Interview: Vismay Sharma
What are the main factors that prompted L’Oréal to build its largest factory in Indonesia?
VISMAY SHARMA: We have always believed in the potential of this country, since we started 33 years ago. As the region expanded, the key question became where to set up our biggest factory. The first factor was political stability. Indonesia is a working democracy, and in the last decade it has proven to be a stable economy as well. In addition, we recognised the importance of sourcing raw material locally, which will add value to the whole manufacturing process. Lastly, we considered the great talent in the country. Coupled with the fact that Indonesia is the biggest market in the region, it was an obvious choice to build the factory here.
This plant will largely focus on exports, with 70% of manufactured products to be exported and 30% set for the domestic market. Yet, this could change in the next five years, given that Indonesia is, and will be in the near future, the fastest-growing market in the region.
To what extent are the challenges in developing Indonesia’s industrial power being met, and how can the government boost further investment?
SHARMA: As Indonesia’s industrial power and general economy continue to grow, the country will have to adapt the different regulations and import licence procedures accordingly. The government is facilitating the process to set up operations in the country, allowing innovation to enter the market much faster. In terms of labour, we need more clarification with new regulations on minimum wages and the outsourcing law. In this sense, the government needs to continue balancing the interests of investors and labour unions.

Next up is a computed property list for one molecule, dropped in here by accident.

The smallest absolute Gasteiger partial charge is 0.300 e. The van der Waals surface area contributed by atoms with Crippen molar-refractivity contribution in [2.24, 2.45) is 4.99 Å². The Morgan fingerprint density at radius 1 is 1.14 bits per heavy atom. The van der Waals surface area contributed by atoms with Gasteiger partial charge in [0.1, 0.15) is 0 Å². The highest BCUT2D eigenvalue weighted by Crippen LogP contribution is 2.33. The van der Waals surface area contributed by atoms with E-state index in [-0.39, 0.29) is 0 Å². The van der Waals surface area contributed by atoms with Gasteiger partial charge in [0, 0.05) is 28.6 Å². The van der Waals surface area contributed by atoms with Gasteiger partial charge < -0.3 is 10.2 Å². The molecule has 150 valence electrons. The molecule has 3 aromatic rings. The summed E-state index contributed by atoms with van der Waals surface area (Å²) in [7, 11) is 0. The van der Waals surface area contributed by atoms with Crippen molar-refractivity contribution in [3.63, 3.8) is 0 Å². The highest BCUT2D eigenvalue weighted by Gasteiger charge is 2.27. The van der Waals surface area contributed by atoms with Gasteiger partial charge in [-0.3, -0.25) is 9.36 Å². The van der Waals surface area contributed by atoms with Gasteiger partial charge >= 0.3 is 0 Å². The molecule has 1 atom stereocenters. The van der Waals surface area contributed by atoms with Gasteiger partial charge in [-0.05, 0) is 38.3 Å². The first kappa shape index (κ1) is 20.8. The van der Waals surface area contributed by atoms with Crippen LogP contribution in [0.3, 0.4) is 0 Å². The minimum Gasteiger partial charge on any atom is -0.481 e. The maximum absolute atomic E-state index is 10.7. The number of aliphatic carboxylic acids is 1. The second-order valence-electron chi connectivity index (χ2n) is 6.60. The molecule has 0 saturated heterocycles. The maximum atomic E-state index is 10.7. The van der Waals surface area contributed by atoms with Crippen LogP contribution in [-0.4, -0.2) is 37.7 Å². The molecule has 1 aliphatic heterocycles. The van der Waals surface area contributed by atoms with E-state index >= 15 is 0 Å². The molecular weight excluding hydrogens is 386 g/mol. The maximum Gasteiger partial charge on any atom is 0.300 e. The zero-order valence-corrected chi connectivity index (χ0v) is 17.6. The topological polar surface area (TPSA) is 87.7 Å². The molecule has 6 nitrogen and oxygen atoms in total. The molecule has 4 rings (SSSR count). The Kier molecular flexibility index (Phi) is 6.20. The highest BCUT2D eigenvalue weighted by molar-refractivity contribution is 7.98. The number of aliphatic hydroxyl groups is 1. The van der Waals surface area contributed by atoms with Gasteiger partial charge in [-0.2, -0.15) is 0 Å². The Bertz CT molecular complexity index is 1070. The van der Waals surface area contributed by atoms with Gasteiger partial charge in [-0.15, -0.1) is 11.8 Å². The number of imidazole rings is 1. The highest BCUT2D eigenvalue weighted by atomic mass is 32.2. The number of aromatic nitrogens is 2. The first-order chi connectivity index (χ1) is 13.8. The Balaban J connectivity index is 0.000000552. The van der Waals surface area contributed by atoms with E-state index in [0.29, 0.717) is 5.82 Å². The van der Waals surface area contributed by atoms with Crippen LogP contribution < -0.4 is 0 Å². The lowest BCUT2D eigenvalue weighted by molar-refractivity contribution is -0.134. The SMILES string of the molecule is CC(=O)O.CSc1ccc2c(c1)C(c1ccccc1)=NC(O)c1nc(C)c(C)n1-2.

The most important challenge to address, however, is infrastructure, as more companies seek to expand their businesses outside of Java. Regions such as Balikpapan are growing at 8.5%, but have a transfer time for goods or people of three to four weeks. Indonesia has to capitalise on the potential of these regions, as they are likely to be central to economic growth going forward. The government has been very supportive in helping foreign companies invest here through government bodies such as the Indonesian Investment Coordinating Board. This group has been very encouraging with private investment efforts, as they understand that these are beneficial for both parties.
How can growth in the level of per capita GDP change consumption patterns?
SHARMA: We have conducted our own research analysing the growth of the Indonesian middle class and the cosmetics market. Per capita consumption for cosmetics and personal care products is currently low, which presents an exceptional opportunity, as it is estimated that this industry will grow at 11-12% annually, double the rate of the national economy. There is a long way to go for Indonesia to catch up with countries such as Japan and France. Nevertheless, we estimate that in 15-20 years the per capita consumption will jump from $13 to $40, and that the cosmetics market will be worth $6.59bn, a large increase from the current $1.85bn. This means that by 2025 it will be the same size as all of ASEAN today. This optimism is strongly based on key factors like a young incipient middle class, willing to spend more on high-end brands for personal care, and significant growth in the retail sector, especially in convenience stores that also offer cosmetic products.
How can local cosmetics companies benefit from broader competition with foreign firms?
SHARMA: The main benefits for local cosmetics companies include an overall improvement in quality standards for packaging, imports of new and fresh ideas from international markets, which can be then replicated locally, and having a more developed network of vendors. In our case, setting up our largest manufacturing plant in Indonesia will bring along a transfer of best practices to the local industry, as we will utilise the most advanced, energy-efficient and environmentally friendly technology to increase productivity four fold.
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